The Ecclesiastical History of the English People - Bede - ebook
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The Ecclesiastical History of the English People considered to be one of the most important original references on Anglo-Saxon history as it played a key role in the development of an English national identity. It is believed to have been completed in 731 when Bede was approximately 59 years old. Divided into five sections, the book covers the history of England, ecclesiastical and political, from the time of Julius Caesar to the date of its completion.

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Bede

The Ecclesiastical History of the English People

Christian Classics

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This Edition first published in 2016

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ISBN: 9781911535416

Contents

PREFACE

INTRODUCTION

BOOK 1

BOOK 2

BOOK 3

BOOK 4

BOOK 5

PREFACE

The English version of the “Ecclesiastical History” in the following pages is a revision of the translation of Dr. Giles, which is itself a revision of the earlier rendering of Stevens. In the present edition very considerable alterations have been made, but the work of Dr. Giles remains the basis of the translation. The Latin text used throughout is Mr. Plummer’s. Since the edition of Dr. Giles appeared in 1842, so much fresh work on the subject has been done, and recent research has brought so many new facts to light, that it has been found necessary to rewrite the notes almost entirely, and to add a new introduction. After the appearance of Mr. Plummer’s edition of the Historical Works of Bede, it might seem superfluous, for the present at least, to write any notes at all on the “Ecclesiastical History.” The present volume, however, is intended to fulfil a different and much humbler function. There has been no attempt at any original work, and no new theories are advanced. The object of the book is merely to present in a short and convenient form the substance of the views held by trustworthy authorities, and it is hoped that it may be found useful by those students who have either no time or no inclination to deal with more important works.

Among the books of which most use has been made, are Mr. Plummer’s edition of the Ecclesiastical History, Messrs’ Mayor and Lumby’s edition of Books III and IV, Dr. Bright’s “Early English Church History,” and Dr. Hunt’s “History of the English Church from its foundation to the Norman Conquest.” Many of the articles in the “Dictionary of Christian Biography “ and the “Dictionary of Christian Antiquities,” Dr. Mason’s “Mission of St. Augustine,” Dr. Rhys’s “Celtic Britain,” and a number of other books, mentioned in the notes, have been consulted.

For help received in different ways I wish to express my gratitude to various correspondents and friends. I am particularly indebted to Mr. Edward Bell, who has kindly revised my proofs and made many valuable suggestions. For information on certain points I have to thank the Rev. Charles Plummer, Fellow of Corpus Christi College, Oxford, Professor Lindsay of St. Andrews University, Miss Wordsworth, Principal, and Miss Lodge, Vice-Principal of Lady Margaret Hall, Oxford; and in a very special sense I wish to acknowledge my obligations to Miss Paterson, Assistant Librarian at the University Library, St. Andrews, whose unfailing kindness in verifying references, and supplying me with books, has greatly lightened my labours.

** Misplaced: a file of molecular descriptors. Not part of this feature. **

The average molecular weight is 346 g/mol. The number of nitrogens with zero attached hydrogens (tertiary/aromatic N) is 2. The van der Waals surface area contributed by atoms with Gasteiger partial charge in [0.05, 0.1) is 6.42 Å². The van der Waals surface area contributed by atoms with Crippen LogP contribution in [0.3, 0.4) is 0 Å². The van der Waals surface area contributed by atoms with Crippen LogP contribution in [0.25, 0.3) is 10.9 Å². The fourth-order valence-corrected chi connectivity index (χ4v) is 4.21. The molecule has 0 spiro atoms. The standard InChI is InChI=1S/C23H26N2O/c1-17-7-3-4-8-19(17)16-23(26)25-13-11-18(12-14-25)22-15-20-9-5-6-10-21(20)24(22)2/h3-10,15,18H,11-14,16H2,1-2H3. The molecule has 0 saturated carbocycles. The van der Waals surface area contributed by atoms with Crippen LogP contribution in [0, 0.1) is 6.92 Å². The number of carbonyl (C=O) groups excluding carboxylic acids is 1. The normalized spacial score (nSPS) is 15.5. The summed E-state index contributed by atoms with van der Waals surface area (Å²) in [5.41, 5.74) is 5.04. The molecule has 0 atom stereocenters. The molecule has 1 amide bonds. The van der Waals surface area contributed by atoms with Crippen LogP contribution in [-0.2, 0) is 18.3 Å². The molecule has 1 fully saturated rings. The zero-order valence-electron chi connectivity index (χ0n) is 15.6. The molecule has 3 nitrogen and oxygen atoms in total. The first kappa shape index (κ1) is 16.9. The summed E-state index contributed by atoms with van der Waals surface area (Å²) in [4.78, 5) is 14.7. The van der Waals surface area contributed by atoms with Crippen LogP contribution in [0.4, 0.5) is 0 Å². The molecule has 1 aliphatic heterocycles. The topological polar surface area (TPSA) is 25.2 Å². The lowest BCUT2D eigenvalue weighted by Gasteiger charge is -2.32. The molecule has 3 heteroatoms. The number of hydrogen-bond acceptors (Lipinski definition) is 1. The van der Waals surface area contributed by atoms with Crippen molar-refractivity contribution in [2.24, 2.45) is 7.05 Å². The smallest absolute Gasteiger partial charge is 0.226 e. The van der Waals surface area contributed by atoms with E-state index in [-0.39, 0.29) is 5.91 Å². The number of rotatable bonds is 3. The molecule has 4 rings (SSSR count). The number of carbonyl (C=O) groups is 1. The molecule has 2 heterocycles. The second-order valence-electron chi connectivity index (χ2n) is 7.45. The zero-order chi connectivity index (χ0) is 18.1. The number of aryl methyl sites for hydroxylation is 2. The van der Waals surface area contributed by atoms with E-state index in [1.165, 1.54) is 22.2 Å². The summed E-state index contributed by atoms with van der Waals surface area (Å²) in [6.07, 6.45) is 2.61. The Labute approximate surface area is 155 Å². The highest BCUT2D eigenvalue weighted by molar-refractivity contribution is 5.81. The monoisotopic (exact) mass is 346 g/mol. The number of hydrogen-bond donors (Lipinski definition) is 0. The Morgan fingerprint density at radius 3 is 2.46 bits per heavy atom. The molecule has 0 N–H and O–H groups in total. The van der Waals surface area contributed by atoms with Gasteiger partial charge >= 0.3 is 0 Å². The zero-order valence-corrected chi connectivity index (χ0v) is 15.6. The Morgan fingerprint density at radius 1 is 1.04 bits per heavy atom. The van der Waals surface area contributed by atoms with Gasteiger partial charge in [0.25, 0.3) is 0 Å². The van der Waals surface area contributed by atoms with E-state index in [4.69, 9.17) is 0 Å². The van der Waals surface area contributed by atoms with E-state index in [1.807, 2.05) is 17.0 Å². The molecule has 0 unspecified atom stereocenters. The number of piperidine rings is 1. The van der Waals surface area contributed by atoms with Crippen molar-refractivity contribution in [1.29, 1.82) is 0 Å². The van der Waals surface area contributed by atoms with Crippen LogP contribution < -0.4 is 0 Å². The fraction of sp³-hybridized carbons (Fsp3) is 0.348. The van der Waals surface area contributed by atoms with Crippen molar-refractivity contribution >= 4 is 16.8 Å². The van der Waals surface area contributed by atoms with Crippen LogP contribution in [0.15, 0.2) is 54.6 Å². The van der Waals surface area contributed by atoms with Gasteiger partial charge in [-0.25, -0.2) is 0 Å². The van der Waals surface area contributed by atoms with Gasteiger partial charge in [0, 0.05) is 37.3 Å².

INTRODUCTION

There are, it has been estimated, in England and on the Continent, in all about 140 manuscripts of the “Ecclesiastical History.” Of these, four date from the eighth century: the Moore MS. (Cambridge), so called, because, after being sold by auction in the reign of William III, it came into the possession of Bishop Moore, who bequeathed it to the University of Cambridge; Cotton, Tiberius A, xiv; Cotton, Tiberius C, ii; and the Namur MS. A detailed account of these, as well as of a great number of other manuscripts, will be found in Mr. Plummer’s Introduction to his edition of Bede’s Historical Works. He has been the first to collate the four oldest MSS., besides examining numerous others and collating them in certain passages. He has pointed out that two of the MSS. dating from the eighth century (the century in which Bede died), the Moore MS. and Cotton, Tiberius A, xiv, point to a common original which cannot be far removed from Bede’s autograph. We are thus brought very near to our author, and may have more than in most cases the assurance that we have before us what he actually meant to say.

The earliest editions were printed on the Continent; the “editio princeps” is believed to date from 1475. A number of editions followed in the sixteenth and seventeenth centuries; the first in England was published by Abraham Whelock at Cambridge in 1643-4. Smith’s edition in 1722 marked a new era in the history of the book. It was the first critical edition, the text being based on the Moore MS. collated with three others, of which two were eighth century MSS.; and succeeding editors, Stevenson (1841), Giles (1842), Hussey (1846), the editor in the “Monumenta Historica Britannica” (1848), Moberly (1869), Holder (1882), base their work mainly on Smith’s. Mr. Mayor and Mr. Lumby together edited Books III and IV with excellent notes in 1878. Their text “reproduces exactly the Moore MS.” which they collated with some other Cambridge MSS. (cf. Mayor and Lumby, Excursus II). In 1896 the Rev. C. Plummer published his edition of Bede’s Historical Works, the first critical edition since Smith’s, and “the very first which exhibits in an apparatus criticus the various readings of the MSS. on which the text is based.” For the student of Bede this admirable book is of the highest value, and the labours of all succeeding editors are made comparatively light. Besides the most minute and accurate work on the text, it contains a copious and interesting commentary and the fullest references to the various sources upon which the editor has drawn.